Searing is by far the most important step in cooking sous vide. If want your food to look like it is Michelin star quality, you are going to have to get a rich sear on it. Failing to do so will make your dinner guests wonder why they let you cook again.
If you want an amazing sear, you’ve got to:
1. Pat the meat completely dry with a paper towel
2. Season generously with salt or seasoning of your choice
3. Sear at extremely high temperatures.
At this point you want to determine the best searing method. For pork tenderloin, we suggest pan searing, grilling or using a searing torch. The trick is getting the pan, grill or torch extremely hot, then searing for 1 to 2 minutes on each side. This results in a quick, high-quality sear without drying out the pork.
Top Sous Vide Pork Tenderloin Recipes
Marinated Pork Tenderloin - This is one of our favorite recipes on this website, and a must try for anyone. The combination of soy sauce, garlic and lemon pepper brings the perfect balance of salty and tangy to the tenderloin.
Char Siu Pork Tenderloin - In this dish, it’s all about the sauce. The delectable char siu marinade goes masterfully with the pork tenderloin to create an irresistible flavor profile.
- Pork Tenderloin with Peach Mustard Sauce - In this recipe, the fresh peach mustard sauce enhances the flavor of pork tenderloin brilliantly. It's a meal that screams summer and won't disappoint.
Sous Vide Machine – This one is obvious. To cook sous vide, you’re going to need a device to precisely regulate the temperature of the bath water. The two best sous vide machines in the game right now are the Anova Precision Cooker and the Breville Joule.
The main difference between the two is that with the Anova you can control the device both manually and with a mobile device, and with the Joule you can only control the device by using your mobile device. Either way, both sous vide machines are top class and you can’t go wrong with either choice.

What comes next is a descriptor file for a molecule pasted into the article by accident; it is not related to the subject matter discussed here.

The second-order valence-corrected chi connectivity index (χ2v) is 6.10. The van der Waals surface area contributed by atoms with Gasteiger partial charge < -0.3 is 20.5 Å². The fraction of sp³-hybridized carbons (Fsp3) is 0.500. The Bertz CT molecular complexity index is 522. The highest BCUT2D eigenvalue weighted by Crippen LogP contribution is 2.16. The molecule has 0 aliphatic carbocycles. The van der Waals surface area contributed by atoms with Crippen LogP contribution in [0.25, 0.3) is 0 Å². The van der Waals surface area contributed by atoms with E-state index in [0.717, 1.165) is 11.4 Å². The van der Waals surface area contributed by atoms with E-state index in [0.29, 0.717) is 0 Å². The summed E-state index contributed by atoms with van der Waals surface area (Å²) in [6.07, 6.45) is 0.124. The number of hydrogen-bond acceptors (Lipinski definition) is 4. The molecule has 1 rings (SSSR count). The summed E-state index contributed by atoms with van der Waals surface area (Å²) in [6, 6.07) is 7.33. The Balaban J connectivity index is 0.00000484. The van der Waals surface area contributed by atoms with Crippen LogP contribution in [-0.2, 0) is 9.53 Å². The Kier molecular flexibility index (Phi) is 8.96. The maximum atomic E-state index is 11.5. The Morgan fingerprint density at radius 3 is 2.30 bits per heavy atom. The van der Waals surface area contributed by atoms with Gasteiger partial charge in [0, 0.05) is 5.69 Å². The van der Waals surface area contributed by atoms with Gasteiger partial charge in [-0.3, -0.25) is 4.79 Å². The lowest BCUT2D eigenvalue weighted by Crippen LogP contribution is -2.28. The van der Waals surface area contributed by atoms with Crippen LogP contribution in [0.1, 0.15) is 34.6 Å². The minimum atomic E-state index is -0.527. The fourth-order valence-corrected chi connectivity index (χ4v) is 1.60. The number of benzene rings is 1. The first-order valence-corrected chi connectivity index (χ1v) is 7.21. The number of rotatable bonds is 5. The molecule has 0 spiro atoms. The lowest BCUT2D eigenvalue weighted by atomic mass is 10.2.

12-quart Container – Although you can use a basic stockpot for your sous vide cooking needs, I highly recommend buying a large plastic container. They are inexpensive and spacious, so you won’t have to worry about cooking a big roast in a small pot. I recommend a 12 quart Rubbermaid container, as it is BPA free, sturdy, and large enough for just about anything you will be cooking.
Container Lid – If you are going to buy a plastic container, I highly suggest buying a compatible lid for it. When you sous vide for a long duration, the heat of the water causes evaporation. With a lid, it eliminates a majority of the evaporation so you can cook for hours care-free.
Cast Iron Skillet – If you are looking to take your searing game to the next level, we recommend investing in a cast iron skillet. By using a cast iron in this recipe, you’ll achieve a deep sear on the protein. Cast irons are also extremely handy for searing just about any and all sous vide meat. Lodge offers the best quality and price, which is why it is our favorite cast iron brand.
Next Level Sous Vide –Looking to take your sous vide skills to the next level? The Next Level Sous Vide eCookbook will push your culinary boundaries with 65 delicious recipes that are equally approachable and tasty. With pro tips and a detailed explanation of the sous vide process, you will be on your way to maximize your sous vide skills.
Check out our full list of recommended gear here.
Sous Vide Pork Tenderloin
- 2 - 3 lbs pork tenderloin
- Salt and pepper (or seasoning) to taste
Set sous vide machine to 60C/140F.
Season pork lightly with salt or a seasoning of your choice. Place tenderloin in sous vide bag and remove the air through a vacuum sealer or the displacement method. Drop the bag in the bath for two hours.
Remove bag from bath. Take pork tenderloin out of the bag, pat dry with paper towels and season with salt and pepper (or seasoning) to taste.
Heat up large skillet on high and add oil. Sear pork tenderloin for 1 to 2 minutes on each side. Remove from pan, and place on a plate to rest for 5 minutes. Once rested, serve and enjoy! Alternatively sear the tenderloin on a grill or using a searing torch.